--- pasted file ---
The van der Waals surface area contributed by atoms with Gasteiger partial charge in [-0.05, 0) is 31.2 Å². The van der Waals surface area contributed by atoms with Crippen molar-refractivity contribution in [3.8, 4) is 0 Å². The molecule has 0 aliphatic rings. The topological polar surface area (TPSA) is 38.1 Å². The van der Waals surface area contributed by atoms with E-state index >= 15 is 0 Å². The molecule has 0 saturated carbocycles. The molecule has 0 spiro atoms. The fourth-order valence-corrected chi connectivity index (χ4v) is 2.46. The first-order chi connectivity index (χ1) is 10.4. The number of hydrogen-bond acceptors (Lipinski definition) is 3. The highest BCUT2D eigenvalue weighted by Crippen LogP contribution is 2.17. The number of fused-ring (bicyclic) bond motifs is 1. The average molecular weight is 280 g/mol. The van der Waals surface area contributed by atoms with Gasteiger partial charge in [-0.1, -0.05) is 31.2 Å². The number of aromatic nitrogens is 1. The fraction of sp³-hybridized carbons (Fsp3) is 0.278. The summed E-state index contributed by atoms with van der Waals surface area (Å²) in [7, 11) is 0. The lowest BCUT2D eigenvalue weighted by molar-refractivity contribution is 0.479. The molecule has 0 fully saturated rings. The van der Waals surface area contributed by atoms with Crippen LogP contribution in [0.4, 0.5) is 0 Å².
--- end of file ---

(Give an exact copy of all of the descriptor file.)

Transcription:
The van der Waals surface area contributed by atoms with Gasteiger partial charge in [-0.05, 0) is 31.2 Å². The van der Waals surface area contributed by atoms with Crippen molar-refractivity contribution in [3.8, 4) is 0 Å². The molecule has 0 aliphatic rings. The topological polar surface area (TPSA) is 38.1 Å². The van der Waals surface area contributed by atoms with E-state index >= 15 is 0 Å². The molecule has 0 saturated carbocycles. The molecule has 0 spiro atoms. The fourth-order valence-corrected chi connectivity index (χ4v) is 2.46. The first-order chi connectivity index (χ1) is 10.4. The number of hydrogen-bond acceptors (Lipinski definition) is 3. The highest BCUT2D eigenvalue weighted by Crippen LogP contribution is 2.17. The number of fused-ring (bicyclic) bond motifs is 1. The average molecular weight is 280 g/mol. The van der Waals surface area contributed by atoms with Gasteiger partial charge in [-0.1, -0.05) is 31.2 Å². The number of aromatic nitrogens is 1. The fraction of sp³-hybridized carbons (Fsp3) is 0.278. The summed E-state index contributed by atoms with van der Waals surface area (Å²) in [7, 11) is 0. The lowest BCUT2D eigenvalue weighted by molar-refractivity contribution is 0.479. The molecule has 0 fully saturated rings. The van der Waals surface area contributed by atoms with Crippen LogP contribution in [0.4, 0.5) is 0 Å².